Mid-Term Trade Examples
It's simple and it's
Great return with
only a few trades.
The following illustrates the basic principles behind MarketVolume®'s
analysis. Chart 1 shows the relationship between index reversals and surges
in the volume moving average (VMA) in 2005.
||Relationship between volume
moving average (VMA) surges and index reversal points. S&P 500
index. January to December 2005.
The Buy/Sell points marked on Chart 1 were generated based on
index volume surges. These points are referenced in our
PVO Oscillator History using the following settings:
- Index: S&P 500;
- Fast VMA: 2-day VMA;
- Slow VMA: 25-day VMA;
- Selling threshold: Go short if during a price advance the
fast VMA rises 17% or more above the slow VMA;
- Buying threshold: Go long if during a price decline the
fast VMA rises 15% or more above the slow VMA.
A significant divergence between the fast and the slow VMA
indicates a high-magnitude volume surge. Our historical research indicates that
(1) the market has a tendency to react to high volume surges by changing its
trend and that (2) the greater the magnitude and the duration of a volume surge,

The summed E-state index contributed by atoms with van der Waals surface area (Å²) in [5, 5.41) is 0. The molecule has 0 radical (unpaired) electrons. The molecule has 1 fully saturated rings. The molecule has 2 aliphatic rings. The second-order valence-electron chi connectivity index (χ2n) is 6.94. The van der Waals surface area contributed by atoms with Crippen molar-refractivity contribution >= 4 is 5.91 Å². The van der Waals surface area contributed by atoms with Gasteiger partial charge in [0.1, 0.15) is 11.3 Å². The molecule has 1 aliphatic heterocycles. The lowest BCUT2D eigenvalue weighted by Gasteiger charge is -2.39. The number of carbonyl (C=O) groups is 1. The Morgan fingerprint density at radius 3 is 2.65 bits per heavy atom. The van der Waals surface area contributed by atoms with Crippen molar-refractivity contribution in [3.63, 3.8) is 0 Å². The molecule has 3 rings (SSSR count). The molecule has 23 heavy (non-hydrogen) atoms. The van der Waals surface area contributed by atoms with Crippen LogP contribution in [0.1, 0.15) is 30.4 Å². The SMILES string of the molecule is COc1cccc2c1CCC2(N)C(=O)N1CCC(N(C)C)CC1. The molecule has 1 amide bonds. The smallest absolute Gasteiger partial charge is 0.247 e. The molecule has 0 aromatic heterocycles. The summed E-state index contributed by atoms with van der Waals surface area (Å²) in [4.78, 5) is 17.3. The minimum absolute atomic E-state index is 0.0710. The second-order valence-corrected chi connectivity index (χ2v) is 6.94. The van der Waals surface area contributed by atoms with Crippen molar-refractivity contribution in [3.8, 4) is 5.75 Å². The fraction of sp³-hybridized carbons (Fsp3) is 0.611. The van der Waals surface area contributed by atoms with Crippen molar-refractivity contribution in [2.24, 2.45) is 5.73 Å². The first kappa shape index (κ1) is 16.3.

the greater the likelihood of a trend reversal occurring and the stronger the
reversal will likely be. Not all trades generated in this way are however
profitable. For instance, the decision to go short at point I resulted in a loss
of 3.28%. Despite this, in 2005 this strategy of trading the S&P 500 delivered a
16% compound return (versus an approximate 2% buy & hold return over the same
The potential profit from trading volume surges may be
increased substantially by selecting an appropriate trading vehicle. Table 1
shows the returns that have could have been achieved in 2005 had the
volume-based trading signals (generated on the S&P 500) been applied to NASDAQ
100 Dynamic funds, the QQQQ, and to QQQQ options.
|NASDAQ 100 Dynamic Funds
|QQQQ Options (summary return)
Our indicators built on our proprietary technologies and deliver a profitable
strategy with minimum risk.
|Disclaimer: The chart
example is intended for educational purposes only - it does not
constitute trading advice, nor does it make or imply any market trend